“What we’ve been dealing with for a while now, and nobody wants to talk about it too much, is a potentially failed narcoterrorist state at our border,” Crenshaw told Fox News Digital. “And when you have 80,000 Americans a year dying from fentanyl overdose, oftentimes not even knowing they were taking fentanyl, that to me is active hostilities against the American people.”
Following the killing of Americans in Mexico, Crenshaw echoed the rhetoric against the neighboring country to the south, calling to “authorize military force against them.”
“Are you listening, [Mexican President Andrés Manuel López Obrador]? We would love for you to be a partner. Help us help you,” Crenshaw tweeted.
Former Texas US Marshal Robert Almonte also stated on Tuesday that the United States should have declared war on Mexico’s drug cartels “a long time ago.”
“We need to get angry and I’m waiting for more people to get angry. I’m waiting for our White House to get angry because the Mexican government has failed its people, it is failing the United States, and our citizens as well. And it’s time for us to do something,” the ex-US marshal said.
Almonte believes it is time for the US to “step up its game” and go after the cartels, “taking them out.” He added that Americans should refrain from traveling to Mexico for whatever reason, in the hope that this will force the Mexican government to “do something.”
“It’s all about money,” he added. “I think it’s time for the American people to put their foot down. And actually, I think it’s time that we have a boycott on travel to Mexico until Mexico gets a handle on the situation.”
On the kidnapping incident, the ex-US marshal offered that it looked like a targeted attack, adding that it may have been unintentional target but “it does not appear that they were caught in the crossfire at all.”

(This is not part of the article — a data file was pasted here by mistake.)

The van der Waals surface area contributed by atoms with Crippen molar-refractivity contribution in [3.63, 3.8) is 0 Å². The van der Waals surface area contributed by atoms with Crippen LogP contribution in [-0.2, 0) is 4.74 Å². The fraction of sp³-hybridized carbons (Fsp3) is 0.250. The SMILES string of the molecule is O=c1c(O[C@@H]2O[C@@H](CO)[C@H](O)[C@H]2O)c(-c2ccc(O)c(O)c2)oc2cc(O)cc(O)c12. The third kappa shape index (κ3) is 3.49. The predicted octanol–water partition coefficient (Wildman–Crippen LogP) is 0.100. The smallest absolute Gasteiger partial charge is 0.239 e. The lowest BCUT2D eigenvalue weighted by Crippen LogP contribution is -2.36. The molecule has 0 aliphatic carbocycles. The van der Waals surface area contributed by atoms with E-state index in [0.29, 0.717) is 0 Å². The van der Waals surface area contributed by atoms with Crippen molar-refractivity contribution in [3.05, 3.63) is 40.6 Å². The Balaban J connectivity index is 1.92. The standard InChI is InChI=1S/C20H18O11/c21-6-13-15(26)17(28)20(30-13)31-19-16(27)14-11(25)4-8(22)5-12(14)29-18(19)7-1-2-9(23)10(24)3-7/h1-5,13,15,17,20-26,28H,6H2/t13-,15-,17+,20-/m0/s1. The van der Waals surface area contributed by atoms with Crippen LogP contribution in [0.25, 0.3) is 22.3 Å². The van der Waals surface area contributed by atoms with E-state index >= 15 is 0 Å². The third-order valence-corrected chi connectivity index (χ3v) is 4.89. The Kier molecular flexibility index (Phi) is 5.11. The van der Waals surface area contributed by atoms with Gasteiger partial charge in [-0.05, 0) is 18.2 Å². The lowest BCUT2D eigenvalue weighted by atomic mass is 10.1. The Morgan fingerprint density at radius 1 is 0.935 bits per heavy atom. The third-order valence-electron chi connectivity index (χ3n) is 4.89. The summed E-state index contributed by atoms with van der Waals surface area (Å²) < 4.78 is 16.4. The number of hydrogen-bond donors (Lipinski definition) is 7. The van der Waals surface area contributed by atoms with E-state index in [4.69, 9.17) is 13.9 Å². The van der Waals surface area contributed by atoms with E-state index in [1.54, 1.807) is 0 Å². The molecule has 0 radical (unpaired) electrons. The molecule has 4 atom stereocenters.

Doing everything possible
Attorney General Merrick Garland told reporters on Tuesday that the Drug Enforcement Administration (DEA) and the FBI “are doing everything possible to dismantle and disrupt and ultimately prosecute the leaders of the cartels and the entire networks that they depend on.”
The White House also pushed back against claims that Biden’s border policies are to blame for the latest incident of border violence.
Authorities stated that Biden just signed an order providing the Treasury Department new power to sanction cartels, that the Department of Homeland Security screens and vets each individual encountered at the border, and that Biden has supported enhanced border security funds.
Preventing the flow of fentanyl across the border has also been a high focus for Biden, according to sources, who noted that US authorities intercepted twice as many drugs last year as they did in 2020 as part of efforts to crack down on drug traffickers.
In terms of travel, the State Department has issued a travel recommendation for the area where the incident occurred, advising Americans to avoid the area due to the danger of criminality and kidnapping.
In January, Biden visited Mexico to meet with López Obrador on border security and migration issues. During the visit, tensions between the United States and Mexico were on full show, notably when López Obrador urged Biden to abandon his “disdain” for the area.
“This is the moment for us to determine to do away with this abandonment, this disdain, and this forgetfulness for Latin America and the Caribbean,” he said.
Information for this briefing was found via The Hill, Fox News, and the sources mentioned. The author has no securities or affiliations related to this organization. Not a recommendation to buy or sell. Always do additional research and consult a professional before purchasing a security. The author holds no licenses.